SSH Honeypots (Ab)used as Proxy

Published: 2016-03-13
Last Updated: 2016-03-14 08:23:10 UTC
by Xavier Mertens (Version: 1)
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I’m operating a small group of SSH honeypots (located in Belgium, Canada & France) and I’m of course keeping an eye on it every day. Collected data are sent to DShield and to my Splunk instance. A small reminder: if you’ve a spare Raspberry Pi lying around, why not deploy a honeypot and help us to collect more data? Johannes posted a script to automate the setup and is looking for beta testers!
Cowrie is a wonderful honeypot. Not only, it tracks login attempts and, when the attacker successfully connected, it also simulates a real server with a fake file system and commands. But it can also simulate "Direct-TCP" requests. This is a nice feature offered by SSH servers that allow a user to create TCP sessions inside the SSH tunnel. This feature is called "Port Forwarding". It is used by many people who need to access a service not directly reachable from their current location. Example: you have a web interface to manage an appliance that is not available but you have a SSH server in the same subnet. Just do this:  (The appliance is, the SSH server is
$ ssh -L 8443: user@
Then point your browser to
More interesting: To surf the web anonymously, you can use dynamic port forwarding with the '-D' flag:
$ ssh -D 8080 user@
Then, configure your browser to use as a SOCKS proxy and you will surf the web with a source IP address of
Note: This feature is enabled by default in OpenSSH and can be disabled by adding 'AllowTcpForwarding No' to your sshd_config. With SSHv2, you can also only permit some users or groups to use this feature.
If it's so easy and useful for good people, you can imagine that it's even more interesting for attackers that could then hide their IP address. A few days ago, I detected an unusual amount of events generated by some of my honeypots. Regarding my honeypots, there was an huge increase of “Direct-TCP” requests over the past 7 days:
Event Hits 24242 22967 15130
cowrie.log.closed 14679
cowrie.session.connect 13882
cowrie.session.closed 13877
cowrie.command.success 11563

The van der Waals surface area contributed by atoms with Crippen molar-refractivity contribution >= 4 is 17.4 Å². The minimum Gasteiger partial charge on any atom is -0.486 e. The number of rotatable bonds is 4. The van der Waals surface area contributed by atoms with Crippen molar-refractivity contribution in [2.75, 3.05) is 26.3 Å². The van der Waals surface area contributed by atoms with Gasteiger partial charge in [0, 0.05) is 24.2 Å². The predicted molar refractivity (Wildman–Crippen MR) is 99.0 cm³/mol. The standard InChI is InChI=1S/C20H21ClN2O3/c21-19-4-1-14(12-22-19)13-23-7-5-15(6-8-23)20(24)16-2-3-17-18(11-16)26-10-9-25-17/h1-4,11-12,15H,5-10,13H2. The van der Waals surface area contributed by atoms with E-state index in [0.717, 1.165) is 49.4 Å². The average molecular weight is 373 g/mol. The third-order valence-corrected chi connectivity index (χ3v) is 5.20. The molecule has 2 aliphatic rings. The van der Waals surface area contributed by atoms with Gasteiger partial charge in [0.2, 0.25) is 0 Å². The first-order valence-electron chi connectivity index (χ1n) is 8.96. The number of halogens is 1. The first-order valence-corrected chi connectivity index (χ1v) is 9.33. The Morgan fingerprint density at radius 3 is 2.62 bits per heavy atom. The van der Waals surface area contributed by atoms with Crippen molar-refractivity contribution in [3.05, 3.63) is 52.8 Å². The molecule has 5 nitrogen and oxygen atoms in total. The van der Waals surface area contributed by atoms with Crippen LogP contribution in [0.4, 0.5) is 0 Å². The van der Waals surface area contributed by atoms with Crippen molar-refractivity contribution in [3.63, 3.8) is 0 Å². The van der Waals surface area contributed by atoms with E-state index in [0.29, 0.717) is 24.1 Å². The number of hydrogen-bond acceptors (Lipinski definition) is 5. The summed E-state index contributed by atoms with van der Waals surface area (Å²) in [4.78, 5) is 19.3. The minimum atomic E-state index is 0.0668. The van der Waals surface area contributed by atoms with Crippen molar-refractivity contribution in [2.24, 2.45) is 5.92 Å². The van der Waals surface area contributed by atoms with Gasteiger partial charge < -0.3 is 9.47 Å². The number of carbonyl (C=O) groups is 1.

cowrie.client.version 9019
cowrie.login.success 8652
cowrie.command.failed 3948
A closer look to the "Direct-TCP" requests shows clear a peak of activity for the last days:
The most affected honeypots are the ones located in France (Paris) and Canada (Ontario). The top attackers were located in the following countries:
Country Hits
Germany 22405
Russia 1295
United States 267
Argentina 76
France 51
Switzerland 35
Netherlands 26
Ukraine 20
India 16
Iran 16
Germany came in first place just with two distinct IP addresses. And what about the destination? Here is the top-10:
The attackers tried to use the honeypot mainly for mail and web traffic, based on this top-10 destination ports:
TCP Ports Hits
80 31431
25 1428
587 383
443 271
465 160
110 30
143 13
1101 4
1102 4
89 1

If we analyze the relations between the honeypots, sources and destinations, we see that some destinations (blue) were targeted by more than one attacker (green) connected on different honeypots (red):

About the web traffic, the top destinations  were:
  • (an ads tag management system)

Some people trying to abuse those services? Feel free to share your findings if you also detected such kind of activity!

To conclude: attackers are not only scanning the Internet to find vulnerable hosts and turn them in bots. They are also looking for ways to hide themselves to perform (maybe) more complex or dangerous attacks.

And keep in mind that if you allow users to SSH to systems that can access the Internet, they can be used as a solution to bypass classic controls in place!

Xavier Mertens
ISC Handler - Freelance Security Consultant

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A Look at the Mandiant M-Trends 2016 Report

Published: 2016-03-13
Last Updated: 2016-03-13 18:28:03 UTC
by Guy Bruneau (Version: 1)
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Mandiant released their 2016 threat reports last month and highlighted some interesting trends: more breaches were made public and location and motive of attackers were more diversified. Handlers have posted over the past week diaries on various threats; attempt to exploit MacOS [2], fishing campaigns [3] and exploit kits [4] to name a few which in a way isn't really anything new. The attacks are now more in your "face" and going after the mainstream applications, encrypting files for money and mobile devices.

The report also contains some interesting statistics, "The median number of days an organization was compromised in 2015 before the organization discovered the breach (or was notified about the breach) was 146."[1] That is a long time, that is almost 5 months before a breach is discover. One of the new trends has been an increase in user held to ransom with critical files encrypted with Cryptolocker [5], loss of personal information or the exploit of network gears [6].

The report ends with an upbeat tone where it highlight the fact that security teams are getting better at detecting and combating attacks by malicious actors. The median time to detect system compromised has been steadily declining, however, there is still have a lot of work to do to detect and remediate the attack much sooner. What do you think a reasonable time should be? Hours, days, or less than a month.


Guy Bruneau IPSS Inc.
Twitter: GuyBruneau
gbruneau at isc dot sans dot edu

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